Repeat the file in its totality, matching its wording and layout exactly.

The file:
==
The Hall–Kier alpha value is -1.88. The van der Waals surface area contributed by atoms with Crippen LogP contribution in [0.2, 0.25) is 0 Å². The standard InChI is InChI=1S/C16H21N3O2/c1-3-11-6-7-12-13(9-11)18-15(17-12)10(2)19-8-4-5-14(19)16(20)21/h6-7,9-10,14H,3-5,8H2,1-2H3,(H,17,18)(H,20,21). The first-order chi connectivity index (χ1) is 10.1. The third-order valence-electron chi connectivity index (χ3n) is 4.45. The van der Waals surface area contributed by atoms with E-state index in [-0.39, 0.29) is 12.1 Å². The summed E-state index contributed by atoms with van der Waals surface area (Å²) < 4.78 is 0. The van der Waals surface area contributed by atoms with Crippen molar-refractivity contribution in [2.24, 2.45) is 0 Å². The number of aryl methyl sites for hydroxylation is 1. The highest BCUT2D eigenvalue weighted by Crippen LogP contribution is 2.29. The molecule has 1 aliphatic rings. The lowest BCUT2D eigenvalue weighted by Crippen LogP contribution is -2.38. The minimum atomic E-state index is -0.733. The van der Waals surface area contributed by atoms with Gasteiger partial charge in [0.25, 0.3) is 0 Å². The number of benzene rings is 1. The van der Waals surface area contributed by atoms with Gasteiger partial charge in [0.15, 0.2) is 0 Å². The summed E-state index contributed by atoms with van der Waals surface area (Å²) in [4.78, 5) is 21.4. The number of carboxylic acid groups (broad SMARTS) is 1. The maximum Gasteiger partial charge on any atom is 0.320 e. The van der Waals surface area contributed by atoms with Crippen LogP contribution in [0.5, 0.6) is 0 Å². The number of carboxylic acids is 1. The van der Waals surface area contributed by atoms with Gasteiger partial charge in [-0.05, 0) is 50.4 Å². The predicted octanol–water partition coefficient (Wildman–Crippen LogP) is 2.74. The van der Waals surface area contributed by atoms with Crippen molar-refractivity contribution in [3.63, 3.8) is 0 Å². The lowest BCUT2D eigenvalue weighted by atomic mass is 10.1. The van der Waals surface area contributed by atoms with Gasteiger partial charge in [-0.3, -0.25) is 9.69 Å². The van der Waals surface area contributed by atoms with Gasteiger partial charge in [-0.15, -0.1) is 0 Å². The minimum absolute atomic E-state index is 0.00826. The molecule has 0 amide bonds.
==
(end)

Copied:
The Hall–Kier alpha value is -1.88. The van der Waals surface area contributed by atoms with Crippen LogP contribution in [0.2, 0.25) is 0 Å². The standard InChI is InChI=1S/C16H21N3O2/c1-3-11-6-7-12-13(9-11)18-15(17-12)10(2)19-8-4-5-14(19)16(20)21/h6-7,9-10,14H,3-5,8H2,1-2H3,(H,17,18)(H,20,21). The first-order chi connectivity index (χ1) is 10.1. The third-order valence-electron chi connectivity index (χ3n) is 4.45. The van der Waals surface area contributed by atoms with E-state index in [-0.39, 0.29) is 12.1 Å². The summed E-state index contributed by atoms with van der Waals surface area (Å²) < 4.78 is 0. The van der Waals surface area contributed by atoms with Crippen molar-refractivity contribution in [2.24, 2.45) is 0 Å². The number of aryl methyl sites for hydroxylation is 1. The highest BCUT2D eigenvalue weighted by Crippen LogP contribution is 2.29. The molecule has 1 aliphatic rings. The lowest BCUT2D eigenvalue weighted by Crippen LogP contribution is -2.38. The minimum atomic E-state index is -0.733. The van der Waals surface area contributed by atoms with Gasteiger partial charge in [0.25, 0.3) is 0 Å². The number of benzene rings is 1. The van der Waals surface area contributed by atoms with Gasteiger partial charge in [0.15, 0.2) is 0 Å². The summed E-state index contributed by atoms with van der Waals surface area (Å²) in [4.78, 5) is 21.4. The number of carboxylic acid groups (broad SMARTS) is 1. The maximum Gasteiger partial charge on any atom is 0.320 e. The van der Waals surface area contributed by atoms with Crippen LogP contribution in [0.5, 0.6) is 0 Å². The number of carboxylic acids is 1. The van der Waals surface area contributed by atoms with Gasteiger partial charge in [-0.05, 0) is 50.4 Å². The predicted octanol–water partition coefficient (Wildman–Crippen LogP) is 2.74. The van der Waals surface area contributed by atoms with Crippen molar-refractivity contribution in [3.63, 3.8) is 0 Å². The lowest BCUT2D eigenvalue weighted by atomic mass is 10.1. The van der Waals surface area contributed by atoms with Gasteiger partial charge in [-0.3, -0.25) is 9.69 Å². The van der Waals surface area contributed by atoms with Gasteiger partial charge in [-0.15, -0.1) is 0 Å². The minimum absolute atomic E-state index is 0.00826. The molecule has 0 amide bonds.